14. Ahoyo AT, Baba-Moussa L, Anago AE, Avogbe P, Missihoun TD, Loko F, Prevost G, Sanni A, Dramane K: Incidence of infections due to Escherichia coli strains producing extended spectrum betalactamase, in the Zou/Collines Hospital Centre (CHDZ/C) in Benin.

    Med Mal Infect 2007, 37(11):746-752. PubMed Abstract | Publisher Full Text OpenURL

  15. Ndugulile F, Jureen R, Harthug S, Urassa W, Langeland N: Extended spectrum beta-lactamases among Gram-negative bacteria of nosocomial origin from an intensive care unit of a tertiary health facility in Tanzania.

    BMC Infect Dis 2005, 5:86. PubMed Abstract | BioMed Central Full Text | PubMed Central Full Text OpenURL

  16. Gangoue-Pieboji J, Miriagou V, Vourli S, Tzelepi E, Ngassam P, Tzouvelekis LS: Emergence of CTX-M-15-producing enterobacteria in Cameroon and characterization of a blaCTX-M-15-carrying element.

    Antimicrob Agents Chemother 2005, 49(1):441-443. PubMed Abstract | Publisher Full Text | PubMed Central Full Text OpenURL

  17. Fam N, Leflon-Guibout V, Fouad S, Aboul-Fadl L, Marcon E, Desouky D, El-Defrawy I, Abou-Aitta A, Klena J, Nicolas-Chanoine MH: CTX-M-15-producing Escherichia coli clinical isolates in Cairo (Egypt), including isolates of clonal complex ST10 and clones ST131, ST73, and ST405 in both community and hospital settings.

    Microb Drug Resist 2011, 17(1):67-73. PubMed Abstract | Publisher Full Text OpenURL

  18. Peirano G, van Greune CH, Pitout JD: Characteristics of infections caused by extended-spectrum beta-lactamase-producing Escherichia coli from community hospitals in South Africa.

    Diagn Microbiol Infect Dis 2011, 69(4):449-453. PubMed Abstract | Publisher Full Text OpenURL

  19. Jarlier V, Nicolas MH, Fournier G, Philippon A: Extended broad-spectrum beta-lactamases conferring transferable resistance to newer beta-lactam agents in Enterobacteriaceae: hospital prevalence and susceptibility patterns.

    Rev Infect Dis 1988, 10(4):867-878. PubMed Abstract | Publisher Full Text OpenURL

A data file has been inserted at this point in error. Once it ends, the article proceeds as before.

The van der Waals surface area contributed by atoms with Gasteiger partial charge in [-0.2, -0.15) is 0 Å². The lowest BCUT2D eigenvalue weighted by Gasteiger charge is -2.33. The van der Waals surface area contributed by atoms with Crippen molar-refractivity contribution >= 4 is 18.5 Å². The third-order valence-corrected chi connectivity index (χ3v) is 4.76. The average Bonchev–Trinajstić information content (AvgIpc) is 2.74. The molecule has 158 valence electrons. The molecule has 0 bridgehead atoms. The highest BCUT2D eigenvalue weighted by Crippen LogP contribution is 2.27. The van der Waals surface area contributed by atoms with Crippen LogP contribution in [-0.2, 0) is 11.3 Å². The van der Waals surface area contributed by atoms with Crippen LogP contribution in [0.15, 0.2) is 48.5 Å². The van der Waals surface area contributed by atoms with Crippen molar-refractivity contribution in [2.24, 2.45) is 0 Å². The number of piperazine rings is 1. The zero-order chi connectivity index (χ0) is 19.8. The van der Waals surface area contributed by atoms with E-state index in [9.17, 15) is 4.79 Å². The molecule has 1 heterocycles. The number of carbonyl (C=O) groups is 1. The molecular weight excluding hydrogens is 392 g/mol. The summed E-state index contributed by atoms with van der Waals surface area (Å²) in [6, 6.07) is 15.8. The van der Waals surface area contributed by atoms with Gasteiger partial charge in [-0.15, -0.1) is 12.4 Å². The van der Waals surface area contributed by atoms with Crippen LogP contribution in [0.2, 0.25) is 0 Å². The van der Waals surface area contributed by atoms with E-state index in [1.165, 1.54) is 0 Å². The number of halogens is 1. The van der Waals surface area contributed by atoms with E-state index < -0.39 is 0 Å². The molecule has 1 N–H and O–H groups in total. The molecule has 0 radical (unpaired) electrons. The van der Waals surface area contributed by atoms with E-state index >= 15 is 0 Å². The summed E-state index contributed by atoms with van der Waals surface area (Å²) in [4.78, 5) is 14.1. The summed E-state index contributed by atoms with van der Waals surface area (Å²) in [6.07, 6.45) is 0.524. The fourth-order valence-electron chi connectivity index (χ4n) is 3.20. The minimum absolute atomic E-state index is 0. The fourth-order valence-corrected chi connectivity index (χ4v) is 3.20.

20. CLSI: Performance Standards for Antimicrobial Susceptibility Testing; Twentieth Informational Supplement, CLSI document M100-S20. Wayne, PA: Clinical and Laboratory Standards Institute; 2010. PubMed Abstract | Publisher Full Text OpenURL

  21. Dallenne C, Da Costa A, Decre D, Favier C, Arlet G: Development of a set of multiplex PCR assays for the detection of genes encoding important beta-lactamases in Enterobacteriaceae.

    J Antimicrob Chemother 2010, 65(3):490-495. PubMed Abstract | Publisher Full Text OpenURL

  22. Pagani L, Dell'Amico E, Migliavacca R, D'Andrea MM, Giacobone E, Amicosante G, Romero E, Rossolini GM: Multiple CTX-M-type extended-spectrum beta-lactamases in nosocomial isolates of Enterobacteriaceae from a hospital in northern Italy.

    J Clin Microbiol 2003, 41(9):4264-4269. PubMed Abstract | Publisher Full Text | PubMed Central Full Text OpenURL

  23. Hounsa A, De Mol P: Knowledge and perceptions of staff working in private dispensaries in Abidjan as regards bacterial resistance.

    Ann Pharm Fr 2009, 67(4):284-290. PubMed Abstract | Publisher Full Text OpenURL

  24. Gangoue-Pieboji J, Koulla-Shiro S, Ngassam P, Adiogo D, Ndumbe P: Antimicrobial activity against gram negative bacilli from Yaounde Central Hospital, Cameroon.